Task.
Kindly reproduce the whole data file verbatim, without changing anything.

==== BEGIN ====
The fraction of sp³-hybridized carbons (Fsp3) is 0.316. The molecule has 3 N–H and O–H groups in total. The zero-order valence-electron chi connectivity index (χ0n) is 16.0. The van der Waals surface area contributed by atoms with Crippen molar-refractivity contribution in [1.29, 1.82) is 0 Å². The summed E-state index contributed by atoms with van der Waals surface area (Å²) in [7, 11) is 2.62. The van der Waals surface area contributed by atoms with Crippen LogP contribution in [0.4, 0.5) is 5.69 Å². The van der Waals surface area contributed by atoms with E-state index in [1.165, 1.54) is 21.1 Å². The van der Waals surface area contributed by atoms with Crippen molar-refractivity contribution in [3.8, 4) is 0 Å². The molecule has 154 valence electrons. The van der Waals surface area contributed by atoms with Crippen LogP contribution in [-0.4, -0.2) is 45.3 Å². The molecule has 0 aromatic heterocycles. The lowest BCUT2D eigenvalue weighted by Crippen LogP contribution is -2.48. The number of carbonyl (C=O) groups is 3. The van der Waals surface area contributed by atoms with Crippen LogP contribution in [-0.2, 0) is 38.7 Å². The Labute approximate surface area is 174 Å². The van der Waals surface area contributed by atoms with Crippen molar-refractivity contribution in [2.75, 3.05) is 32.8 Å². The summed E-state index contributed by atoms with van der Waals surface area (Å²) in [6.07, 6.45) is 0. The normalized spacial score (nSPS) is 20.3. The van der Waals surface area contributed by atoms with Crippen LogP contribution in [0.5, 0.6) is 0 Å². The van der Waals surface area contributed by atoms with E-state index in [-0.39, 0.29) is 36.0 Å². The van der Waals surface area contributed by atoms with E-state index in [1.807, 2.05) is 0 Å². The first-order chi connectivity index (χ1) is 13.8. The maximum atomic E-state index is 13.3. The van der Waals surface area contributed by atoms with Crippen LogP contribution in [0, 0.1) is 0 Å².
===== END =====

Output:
The fraction of sp³-hybridized carbons (Fsp3) is 0.316. The molecule has 3 N–H and O–H groups in total. The zero-order valence-electron chi connectivity index (χ0n) is 16.0. The van der Waals surface area contributed by atoms with Crippen molar-refractivity contribution in [1.29, 1.82) is 0 Å². The summed E-state index contributed by atoms with van der Waals surface area (Å²) in [7, 11) is 2.62. The van der Waals surface area contributed by atoms with Crippen LogP contribution in [0.4, 0.5) is 5.69 Å². The van der Waals surface area contributed by atoms with E-state index in [1.165, 1.54) is 21.1 Å². The van der Waals surface area contributed by atoms with Crippen molar-refractivity contribution in [3.8, 4) is 0 Å². The molecule has 154 valence electrons. The van der Waals surface area contributed by atoms with Crippen LogP contribution in [-0.4, -0.2) is 45.3 Å². The molecule has 0 aromatic heterocycles. The lowest BCUT2D eigenvalue weighted by Crippen LogP contribution is -2.48. The number of carbonyl (C=O) groups is 3. The van der Waals surface area contributed by atoms with Crippen LogP contribution in [-0.2, 0) is 38.7 Å². The Labute approximate surface area is 174 Å². The van der Waals surface area contributed by atoms with Crippen molar-refractivity contribution in [2.75, 3.05) is 32.8 Å². The summed E-state index contributed by atoms with van der Waals surface area (Å²) in [6.07, 6.45) is 0. The normalized spacial score (nSPS) is 20.3. The van der Waals surface area contributed by atoms with Crippen LogP contribution in [0.5, 0.6) is 0 Å². The van der Waals surface area contributed by atoms with E-state index in [-0.39, 0.29) is 36.0 Å². The van der Waals surface area contributed by atoms with E-state index in [1.807, 2.05) is 0 Å². The first-order chi connectivity index (χ1) is 13.8. The maximum atomic E-state index is 13.3. The van der Waals surface area contributed by atoms with Crippen LogP contribution in [0, 0.1) is 0 Å².